Category Archives: JIRA

Will your Agile Transformation be an Epic Failure?

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Image credit: Miranda Kumar (at age 8)

For the last 20 years I have been in the business of helping companies get better at developing software products. I started my career believing that the highly structured processes like CMM Level 5 will magically take care of the software projects woes. After two disappointing years, I moved on to Rational Unified Process (aka RUP). After another 6-7 years of disappointments with RUP the natural progression in my thinking and (coincidently) software development process evolution took me down to the path to Agile. My success with Agile processes has made me a believer in the process.

Unfortunately, many of the teams that start their journey towards the Agile land don’t ever reach there. Across the board I have found some common traits in the teams that failed with their Agile transformation effort. In this article I have shared all of them. Feel free to add more from your experience in the comments below.
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Posted in Agile, AGILE Tools, JIRA, JIRA on Demand. Tagged with , , , , .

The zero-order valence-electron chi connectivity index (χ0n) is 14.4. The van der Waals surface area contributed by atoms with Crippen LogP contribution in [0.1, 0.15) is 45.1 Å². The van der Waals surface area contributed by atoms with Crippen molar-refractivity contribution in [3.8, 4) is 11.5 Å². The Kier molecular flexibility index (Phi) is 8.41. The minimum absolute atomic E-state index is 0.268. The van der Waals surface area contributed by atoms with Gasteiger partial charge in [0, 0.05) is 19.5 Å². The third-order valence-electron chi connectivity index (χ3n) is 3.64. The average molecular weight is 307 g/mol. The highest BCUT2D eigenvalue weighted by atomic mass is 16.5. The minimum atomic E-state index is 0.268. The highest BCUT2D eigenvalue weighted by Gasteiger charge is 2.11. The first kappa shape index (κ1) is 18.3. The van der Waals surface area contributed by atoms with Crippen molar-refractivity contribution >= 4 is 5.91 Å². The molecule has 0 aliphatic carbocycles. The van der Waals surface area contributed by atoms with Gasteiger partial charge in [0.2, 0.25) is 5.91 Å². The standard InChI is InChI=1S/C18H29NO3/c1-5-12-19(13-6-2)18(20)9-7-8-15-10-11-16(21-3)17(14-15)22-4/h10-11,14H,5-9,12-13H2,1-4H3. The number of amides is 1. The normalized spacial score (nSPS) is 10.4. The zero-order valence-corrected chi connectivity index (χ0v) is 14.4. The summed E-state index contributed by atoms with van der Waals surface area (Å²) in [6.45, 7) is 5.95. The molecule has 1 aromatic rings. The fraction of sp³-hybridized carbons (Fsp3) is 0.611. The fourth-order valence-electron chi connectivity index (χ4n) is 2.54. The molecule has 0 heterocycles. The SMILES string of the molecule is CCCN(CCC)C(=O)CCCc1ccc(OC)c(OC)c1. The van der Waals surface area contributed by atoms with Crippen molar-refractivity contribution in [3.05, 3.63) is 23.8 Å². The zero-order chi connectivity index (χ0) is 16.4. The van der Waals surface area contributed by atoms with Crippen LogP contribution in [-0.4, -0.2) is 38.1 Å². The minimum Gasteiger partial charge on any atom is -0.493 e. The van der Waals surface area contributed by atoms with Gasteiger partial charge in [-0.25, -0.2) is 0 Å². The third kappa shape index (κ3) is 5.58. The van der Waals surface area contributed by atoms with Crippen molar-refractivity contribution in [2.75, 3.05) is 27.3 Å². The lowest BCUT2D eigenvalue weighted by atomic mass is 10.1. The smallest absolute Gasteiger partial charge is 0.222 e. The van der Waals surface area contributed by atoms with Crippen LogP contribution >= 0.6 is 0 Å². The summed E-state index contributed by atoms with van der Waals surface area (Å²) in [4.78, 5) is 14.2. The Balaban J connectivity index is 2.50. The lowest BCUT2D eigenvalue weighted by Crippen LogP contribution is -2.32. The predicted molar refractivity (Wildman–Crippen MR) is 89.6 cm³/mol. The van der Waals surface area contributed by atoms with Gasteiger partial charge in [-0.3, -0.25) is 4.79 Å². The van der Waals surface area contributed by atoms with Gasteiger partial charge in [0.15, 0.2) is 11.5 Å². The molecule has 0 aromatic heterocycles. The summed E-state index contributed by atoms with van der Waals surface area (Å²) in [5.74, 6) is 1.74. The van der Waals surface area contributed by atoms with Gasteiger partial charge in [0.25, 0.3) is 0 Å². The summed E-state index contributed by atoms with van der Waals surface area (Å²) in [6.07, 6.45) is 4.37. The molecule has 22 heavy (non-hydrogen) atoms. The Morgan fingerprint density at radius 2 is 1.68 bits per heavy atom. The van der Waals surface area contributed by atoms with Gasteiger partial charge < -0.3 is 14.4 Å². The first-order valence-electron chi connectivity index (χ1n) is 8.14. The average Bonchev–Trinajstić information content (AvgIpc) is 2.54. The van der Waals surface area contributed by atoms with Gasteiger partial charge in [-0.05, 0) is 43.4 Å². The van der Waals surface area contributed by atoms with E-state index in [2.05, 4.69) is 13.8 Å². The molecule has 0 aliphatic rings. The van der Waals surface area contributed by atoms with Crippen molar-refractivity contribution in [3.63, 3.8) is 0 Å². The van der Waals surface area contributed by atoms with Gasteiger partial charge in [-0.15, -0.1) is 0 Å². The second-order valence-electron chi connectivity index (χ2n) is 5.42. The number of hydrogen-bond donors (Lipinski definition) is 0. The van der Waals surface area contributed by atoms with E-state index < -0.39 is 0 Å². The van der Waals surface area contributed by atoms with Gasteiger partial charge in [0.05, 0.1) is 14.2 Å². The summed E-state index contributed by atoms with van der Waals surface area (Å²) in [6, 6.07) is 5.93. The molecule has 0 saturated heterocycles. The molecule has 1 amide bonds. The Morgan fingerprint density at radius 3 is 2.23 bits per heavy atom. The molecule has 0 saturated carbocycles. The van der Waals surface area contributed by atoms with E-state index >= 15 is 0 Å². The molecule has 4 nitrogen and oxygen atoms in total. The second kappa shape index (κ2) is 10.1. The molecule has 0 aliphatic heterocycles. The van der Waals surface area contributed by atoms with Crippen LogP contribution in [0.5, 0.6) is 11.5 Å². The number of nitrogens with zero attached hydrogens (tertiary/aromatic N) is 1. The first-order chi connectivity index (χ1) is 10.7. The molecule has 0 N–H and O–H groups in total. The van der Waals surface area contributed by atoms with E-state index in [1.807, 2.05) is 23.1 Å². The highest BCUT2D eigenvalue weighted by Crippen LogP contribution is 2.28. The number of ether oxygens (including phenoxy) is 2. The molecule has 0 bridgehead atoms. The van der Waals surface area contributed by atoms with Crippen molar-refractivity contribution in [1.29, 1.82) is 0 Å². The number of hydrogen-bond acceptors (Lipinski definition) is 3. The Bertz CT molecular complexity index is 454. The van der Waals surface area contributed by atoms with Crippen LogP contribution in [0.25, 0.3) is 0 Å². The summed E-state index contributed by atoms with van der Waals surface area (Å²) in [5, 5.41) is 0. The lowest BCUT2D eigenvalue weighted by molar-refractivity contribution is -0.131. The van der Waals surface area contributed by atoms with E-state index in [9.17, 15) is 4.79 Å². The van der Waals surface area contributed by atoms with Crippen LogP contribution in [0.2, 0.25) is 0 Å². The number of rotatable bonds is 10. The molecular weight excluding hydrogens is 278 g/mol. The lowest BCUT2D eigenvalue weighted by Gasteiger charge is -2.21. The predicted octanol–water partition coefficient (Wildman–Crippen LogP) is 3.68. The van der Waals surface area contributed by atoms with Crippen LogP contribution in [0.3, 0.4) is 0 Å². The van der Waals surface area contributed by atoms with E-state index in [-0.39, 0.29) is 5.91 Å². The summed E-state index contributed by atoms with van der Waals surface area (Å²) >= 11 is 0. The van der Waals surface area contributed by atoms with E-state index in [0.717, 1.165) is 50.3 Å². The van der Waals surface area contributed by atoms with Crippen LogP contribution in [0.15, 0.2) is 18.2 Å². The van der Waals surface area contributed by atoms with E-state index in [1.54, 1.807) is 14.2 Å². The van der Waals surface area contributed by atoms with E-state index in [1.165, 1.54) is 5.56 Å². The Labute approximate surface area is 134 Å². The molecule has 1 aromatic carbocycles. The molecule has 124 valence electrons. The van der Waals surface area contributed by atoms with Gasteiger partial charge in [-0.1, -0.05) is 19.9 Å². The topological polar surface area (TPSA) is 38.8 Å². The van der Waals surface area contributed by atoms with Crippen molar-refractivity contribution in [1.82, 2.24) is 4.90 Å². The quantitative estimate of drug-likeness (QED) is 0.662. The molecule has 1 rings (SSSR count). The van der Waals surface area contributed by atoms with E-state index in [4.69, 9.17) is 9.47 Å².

Programmatically Create Select Type Custom Field In Jira

In order to create a custom field type, you should be aware of basic plugin development.

Please follow the following steps to create an advanced custom field type in Jira.

    1. Create a basic Jira plugin skeleton. For creating Jira Plugin please refer to the given linkhttps://developer.atlassian.com/docs/getting-started/set-up-the-atlassian-plugin-sdk-and-build-a-project/create-a-helloworld-plugin-projectAfter creating a Basic plugin skeleton modify your atlassian-plugin.xml and add the following code in your atlassian-plugin.xml.
    2. After creating a Basic plugin skeleton modify your atlassian-plugin.xml and add the following code in your atlassian-plugin.xml. <customfield-type key=”Jira-Cf-Type-field” name=”Jira-Select CFType” class=”com.atlassian.jira.plugin.customfield.JiraCustomFieldType”><description>Create Your Own Advance Custom Field Type</description>                             <resource type=”velocity” name=”view” location=”templates/plugins/fields/view/view-basictext.vm”/><resource type=”velocity” name=”edit” location=”templates/edit- jiraselectcftype.vm”/><resource type=”velocity” name=”xml” location=”templates/plugins/fields/xml/xml-basictext.vm”/>

      </customfield-type>

                                          

      com.atlassian.jira.plugin.customfield.JiraCustomFieldType – class which extends an available CustomField Class to provide an entry point for the custom field.